Posted November. 17, 2004 23:01,
Public jitters continue over when the government will introduce penalties on the transfer tax for households owning three or more houses.
This is due to the fact that the government flip-floppedit first said it would introduce them in January of next year; then it said it would reconsider the plan; and then it said it remained undecided about the plan. Also, the governments indecisiveness is causing confusion in the real estate market.
On November 17, the Ministry of Finance and Economy said it would charge 60 percent of the difference in the transfer of ownership as penalties on real estate transactions involving households with three houses starting in January of next year after a one-year suspension.
However, Finance Minister Lee Hyun-jae said, Its needed to reconsider the introduction of the penalties during next year. He added, We are considering an extension of the suspension.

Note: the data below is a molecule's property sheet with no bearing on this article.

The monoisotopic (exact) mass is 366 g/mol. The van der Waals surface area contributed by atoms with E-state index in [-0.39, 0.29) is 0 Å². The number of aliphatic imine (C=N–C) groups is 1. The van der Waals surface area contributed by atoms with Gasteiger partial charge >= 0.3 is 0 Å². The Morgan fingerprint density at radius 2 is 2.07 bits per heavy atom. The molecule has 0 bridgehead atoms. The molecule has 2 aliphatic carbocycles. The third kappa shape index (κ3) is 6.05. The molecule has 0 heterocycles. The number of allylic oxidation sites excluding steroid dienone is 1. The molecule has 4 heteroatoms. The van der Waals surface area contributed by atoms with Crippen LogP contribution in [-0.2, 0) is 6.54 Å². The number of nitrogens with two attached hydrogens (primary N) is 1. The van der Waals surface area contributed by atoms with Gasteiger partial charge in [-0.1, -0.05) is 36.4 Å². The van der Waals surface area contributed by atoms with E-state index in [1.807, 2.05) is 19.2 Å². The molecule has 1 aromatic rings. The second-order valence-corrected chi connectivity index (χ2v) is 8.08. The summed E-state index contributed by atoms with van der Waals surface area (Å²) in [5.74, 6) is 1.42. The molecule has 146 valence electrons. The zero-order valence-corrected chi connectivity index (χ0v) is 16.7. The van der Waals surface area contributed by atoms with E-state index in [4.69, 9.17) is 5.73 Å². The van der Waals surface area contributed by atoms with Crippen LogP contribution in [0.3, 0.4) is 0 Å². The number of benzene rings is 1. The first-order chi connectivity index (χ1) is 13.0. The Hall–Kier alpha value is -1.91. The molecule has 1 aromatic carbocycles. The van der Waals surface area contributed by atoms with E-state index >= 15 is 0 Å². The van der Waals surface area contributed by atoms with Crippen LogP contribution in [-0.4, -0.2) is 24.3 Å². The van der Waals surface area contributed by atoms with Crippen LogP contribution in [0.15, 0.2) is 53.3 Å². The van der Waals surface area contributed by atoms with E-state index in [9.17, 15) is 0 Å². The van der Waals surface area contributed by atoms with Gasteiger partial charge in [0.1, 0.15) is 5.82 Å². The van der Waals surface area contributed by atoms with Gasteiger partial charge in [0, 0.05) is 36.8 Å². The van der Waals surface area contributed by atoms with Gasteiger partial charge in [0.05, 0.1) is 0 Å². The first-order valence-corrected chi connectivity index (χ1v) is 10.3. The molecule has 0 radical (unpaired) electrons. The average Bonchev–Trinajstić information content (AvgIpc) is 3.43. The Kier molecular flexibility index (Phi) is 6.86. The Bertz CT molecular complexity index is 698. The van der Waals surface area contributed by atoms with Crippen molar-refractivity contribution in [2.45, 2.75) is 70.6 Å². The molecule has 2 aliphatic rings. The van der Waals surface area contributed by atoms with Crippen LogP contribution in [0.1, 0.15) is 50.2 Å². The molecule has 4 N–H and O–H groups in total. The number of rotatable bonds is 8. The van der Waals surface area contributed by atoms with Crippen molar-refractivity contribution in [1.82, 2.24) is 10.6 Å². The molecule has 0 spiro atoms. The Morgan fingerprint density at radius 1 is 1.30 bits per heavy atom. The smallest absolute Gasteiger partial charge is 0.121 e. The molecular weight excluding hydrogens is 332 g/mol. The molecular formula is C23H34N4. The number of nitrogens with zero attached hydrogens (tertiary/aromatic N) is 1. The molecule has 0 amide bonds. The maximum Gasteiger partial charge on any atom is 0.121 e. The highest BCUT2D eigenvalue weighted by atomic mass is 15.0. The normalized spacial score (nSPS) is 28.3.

Earlier, some Uri Party lawmakers asserted that the introduction of the penalties should be delayed to prompt owners of multiple homes, who would have to pay more taxes as a result of the introduction of comprehensive real estate taxes, to sell their extra houses.
Finance Minister Lees remarks in favor of the extended suspension were seen as the governments acceptance of these lawmakers proposals.
The government-party discussions on the extension have yet to take place, said Lee Jong-gyu, the taxation director at the Ministry of Finance and Economy, on November 17. The extension is a legislative issue that should be decided on at the National Assembly.
Commenting on the penalties, chief policymaker Hong Jae-hyung of the Grand National Party said on November 16, It is all up to the government.
The parties shifts the responsibility to the government, and the government shifts it back to the parties.
As the originally scheduled introduction of the penalties is getting closer, the lack of the final decision on it strands the market.
Recently, many owners of multiple homes, who have put up houses for sale, are more frequently pulling them off the market again, said real estate industry insiders.